Fear of Clowns

"Faith may be defined briefly as an illogical belief in the occurrence of the improbable."
- H. L. Mencken
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Saturday, April 09, 2005

This guy needs some proportional representation 

a few colors of peppers

From the NY Times,

Arthur J. Finkelstein, a prominent Republican consultant who has directed a series of hard-edged political campaigns to elect conservatives in the United States and Israel over the last 25 years, said Friday that he had married his male partner in a civil ceremony at his home in Massachusetts.

Mr. Finkelstein ... said in a brief interview that he had married his partner of 40 years to ensure that the couple had the same benefits available to married heterosexual couples.

I don't know anything about Finkelstein, but I see the facts related in the article as a good example of a flaw in our system of government: it's difficult to impossible for minority voices - like gay republicans - to have much of a say about their issues. When only two parties are vying for more votes than the other, it's not easy for any minority viewpoint to be heard without a splintering off from dominant parties - which has happened as a result of the abolitionist and temperance movements. And some say it may be happening now concerning the way the Texas GOP has been trampling hog-wild over the Republican party as a whole.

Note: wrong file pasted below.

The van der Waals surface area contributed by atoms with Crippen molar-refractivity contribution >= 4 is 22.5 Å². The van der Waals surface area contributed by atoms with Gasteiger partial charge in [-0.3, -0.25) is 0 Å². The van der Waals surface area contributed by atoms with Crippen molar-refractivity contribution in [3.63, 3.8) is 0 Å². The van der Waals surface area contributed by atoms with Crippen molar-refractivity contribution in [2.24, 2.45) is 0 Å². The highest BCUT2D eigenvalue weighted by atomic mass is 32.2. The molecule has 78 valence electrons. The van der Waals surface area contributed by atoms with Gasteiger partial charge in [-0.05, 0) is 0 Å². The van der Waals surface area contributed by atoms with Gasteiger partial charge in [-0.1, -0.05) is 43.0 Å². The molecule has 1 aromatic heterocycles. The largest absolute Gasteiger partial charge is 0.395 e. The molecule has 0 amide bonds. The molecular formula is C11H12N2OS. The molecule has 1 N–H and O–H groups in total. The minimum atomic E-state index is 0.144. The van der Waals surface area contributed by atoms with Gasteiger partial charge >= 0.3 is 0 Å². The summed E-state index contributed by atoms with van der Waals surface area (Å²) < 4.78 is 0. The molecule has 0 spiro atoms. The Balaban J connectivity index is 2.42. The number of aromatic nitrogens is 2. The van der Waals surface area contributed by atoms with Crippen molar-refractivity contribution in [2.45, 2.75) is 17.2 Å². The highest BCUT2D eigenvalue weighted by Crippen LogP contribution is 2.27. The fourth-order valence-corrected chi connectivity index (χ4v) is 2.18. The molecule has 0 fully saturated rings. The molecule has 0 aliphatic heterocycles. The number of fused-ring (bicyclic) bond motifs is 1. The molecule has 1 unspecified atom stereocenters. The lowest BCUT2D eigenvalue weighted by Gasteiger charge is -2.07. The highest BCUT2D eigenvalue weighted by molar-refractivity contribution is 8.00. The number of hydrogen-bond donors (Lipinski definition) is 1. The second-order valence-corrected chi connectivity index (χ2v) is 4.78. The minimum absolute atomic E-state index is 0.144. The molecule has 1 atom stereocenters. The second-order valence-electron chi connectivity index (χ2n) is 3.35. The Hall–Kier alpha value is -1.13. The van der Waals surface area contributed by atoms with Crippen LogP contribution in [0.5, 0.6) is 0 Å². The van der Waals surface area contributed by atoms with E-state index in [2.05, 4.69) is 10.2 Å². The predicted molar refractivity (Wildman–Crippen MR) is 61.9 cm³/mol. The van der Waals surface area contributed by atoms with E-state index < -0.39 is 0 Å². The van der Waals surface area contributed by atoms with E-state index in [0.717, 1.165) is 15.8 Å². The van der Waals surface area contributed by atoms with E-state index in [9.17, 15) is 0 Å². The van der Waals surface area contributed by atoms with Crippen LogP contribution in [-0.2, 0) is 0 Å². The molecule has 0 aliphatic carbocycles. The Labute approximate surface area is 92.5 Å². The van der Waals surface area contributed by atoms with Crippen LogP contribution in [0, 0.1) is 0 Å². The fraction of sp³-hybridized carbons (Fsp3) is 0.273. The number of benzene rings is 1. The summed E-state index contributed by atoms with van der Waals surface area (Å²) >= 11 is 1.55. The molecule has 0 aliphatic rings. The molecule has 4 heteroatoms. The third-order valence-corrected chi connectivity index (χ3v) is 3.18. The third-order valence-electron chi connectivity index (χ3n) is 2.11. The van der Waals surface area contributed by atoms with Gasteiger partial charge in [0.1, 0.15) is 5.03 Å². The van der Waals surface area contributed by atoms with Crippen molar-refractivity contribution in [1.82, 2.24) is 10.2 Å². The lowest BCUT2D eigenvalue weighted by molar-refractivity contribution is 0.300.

I think we'd be better off with a House of Representatives in which at least a portion of the seats were at-large and determined by proportional voting: if a party gets 5% of the vote, 5% of the seats go to that party, they get 25%, the party gets 25%. This is how most nations elect their legislative branch - including Iraq. I think it's a better system: it would give real representation to all sorts of views coming out of our melting pot - like those of conservative gays - as well as help to keep the Republicans and Democrats honest.

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Comments:

eric,
No shit. A two party system ultimatley just fails to legislate responsibly. With a popultion of 293,027,571 how can two parties remotely represent everyone or even most of us. All that ever happens is the minority party unifies while the majority party, having made it, fractures because everyone wants something different.

In a representative democracy we have a responsability to vote for the best candidate. Voting for the lesser of two evils (as I did in the last presidential election)is not democracy.The republicratic stranglehold on our country ensure that the real losers are us. I don't remember who to attribute the quote to, sorry, "governments and those who govern are most notably ungoverned." This unfortunatley holds true here.

I actualy touched on this, well yesterday morning, in a post about the genocide in Darfur.
Nice idea, but I'm not sure it would work here in the USA where people can say that they belong to one party, but not agree with everything the party says. We already should elect people irregardless of their party affiliation and look instead to what they stand for.
What "wouldn't work" about it?

It's just a different way of electing officials that I think is more fairly representational.

 

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